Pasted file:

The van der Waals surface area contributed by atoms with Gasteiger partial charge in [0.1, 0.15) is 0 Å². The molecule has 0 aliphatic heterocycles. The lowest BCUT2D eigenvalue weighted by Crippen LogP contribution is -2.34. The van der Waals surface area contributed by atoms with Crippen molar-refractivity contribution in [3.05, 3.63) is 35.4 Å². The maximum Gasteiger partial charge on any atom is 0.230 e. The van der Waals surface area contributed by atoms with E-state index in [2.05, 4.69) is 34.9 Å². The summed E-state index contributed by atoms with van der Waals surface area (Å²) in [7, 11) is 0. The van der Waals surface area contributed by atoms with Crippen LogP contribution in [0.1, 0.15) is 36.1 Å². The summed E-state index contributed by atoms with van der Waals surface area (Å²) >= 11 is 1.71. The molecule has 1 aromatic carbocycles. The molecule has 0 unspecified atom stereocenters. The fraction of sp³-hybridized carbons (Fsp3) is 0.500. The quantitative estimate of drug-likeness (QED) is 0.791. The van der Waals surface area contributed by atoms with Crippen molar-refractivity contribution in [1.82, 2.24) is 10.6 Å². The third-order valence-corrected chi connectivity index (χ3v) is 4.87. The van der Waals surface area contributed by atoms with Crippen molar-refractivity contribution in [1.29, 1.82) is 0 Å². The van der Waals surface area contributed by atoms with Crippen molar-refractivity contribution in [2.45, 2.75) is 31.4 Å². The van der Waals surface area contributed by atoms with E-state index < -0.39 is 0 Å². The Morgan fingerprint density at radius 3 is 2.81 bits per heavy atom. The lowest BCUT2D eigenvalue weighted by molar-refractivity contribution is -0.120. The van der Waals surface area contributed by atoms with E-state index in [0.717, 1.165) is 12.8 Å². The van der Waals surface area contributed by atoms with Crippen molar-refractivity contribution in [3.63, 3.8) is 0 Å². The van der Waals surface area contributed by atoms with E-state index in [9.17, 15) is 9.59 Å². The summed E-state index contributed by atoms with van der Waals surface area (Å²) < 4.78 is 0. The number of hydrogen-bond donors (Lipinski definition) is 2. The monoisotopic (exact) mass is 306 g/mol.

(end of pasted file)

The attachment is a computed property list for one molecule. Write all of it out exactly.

The van der Waals surface area contributed by atoms with Gasteiger partial charge in [0.1, 0.15) is 0 Å². The molecule has 0 aliphatic heterocycles. The lowest BCUT2D eigenvalue weighted by Crippen LogP contribution is -2.34. The van der Waals surface area contributed by atoms with Crippen molar-refractivity contribution in [3.05, 3.63) is 35.4 Å². The maximum Gasteiger partial charge on any atom is 0.230 e. The van der Waals surface area contributed by atoms with E-state index in [2.05, 4.69) is 34.9 Å². The summed E-state index contributed by atoms with van der Waals surface area (Å²) in [7, 11) is 0. The van der Waals surface area contributed by atoms with Crippen LogP contribution in [0.1, 0.15) is 36.1 Å². The summed E-state index contributed by atoms with van der Waals surface area (Å²) >= 11 is 1.71. The molecule has 1 aromatic carbocycles. The molecule has 0 unspecified atom stereocenters. The fraction of sp³-hybridized carbons (Fsp3) is 0.500. The quantitative estimate of drug-likeness (QED) is 0.791. The van der Waals surface area contributed by atoms with Crippen molar-refractivity contribution in [1.82, 2.24) is 10.6 Å². The third-order valence-corrected chi connectivity index (χ3v) is 4.87. The van der Waals surface area contributed by atoms with Crippen molar-refractivity contribution in [1.29, 1.82) is 0 Å². The van der Waals surface area contributed by atoms with Crippen molar-refractivity contribution in [2.45, 2.75) is 31.4 Å². The van der Waals surface area contributed by atoms with E-state index < -0.39 is 0 Å². The Morgan fingerprint density at radius 3 is 2.81 bits per heavy atom. The lowest BCUT2D eigenvalue weighted by molar-refractivity contribution is -0.120. The van der Waals surface area contributed by atoms with E-state index in [0.717, 1.165) is 12.8 Å². The van der Waals surface area contributed by atoms with Crippen molar-refractivity contribution in [3.63, 3.8) is 0 Å². The van der Waals surface area contributed by atoms with E-state index in [9.17, 15) is 9.59 Å². The summed E-state index contributed by atoms with van der Waals surface area (Å²) < 4.78 is 0. The number of hydrogen-bond donors (Lipinski definition) is 2. The monoisotopic (exact) mass is 306 g/mol.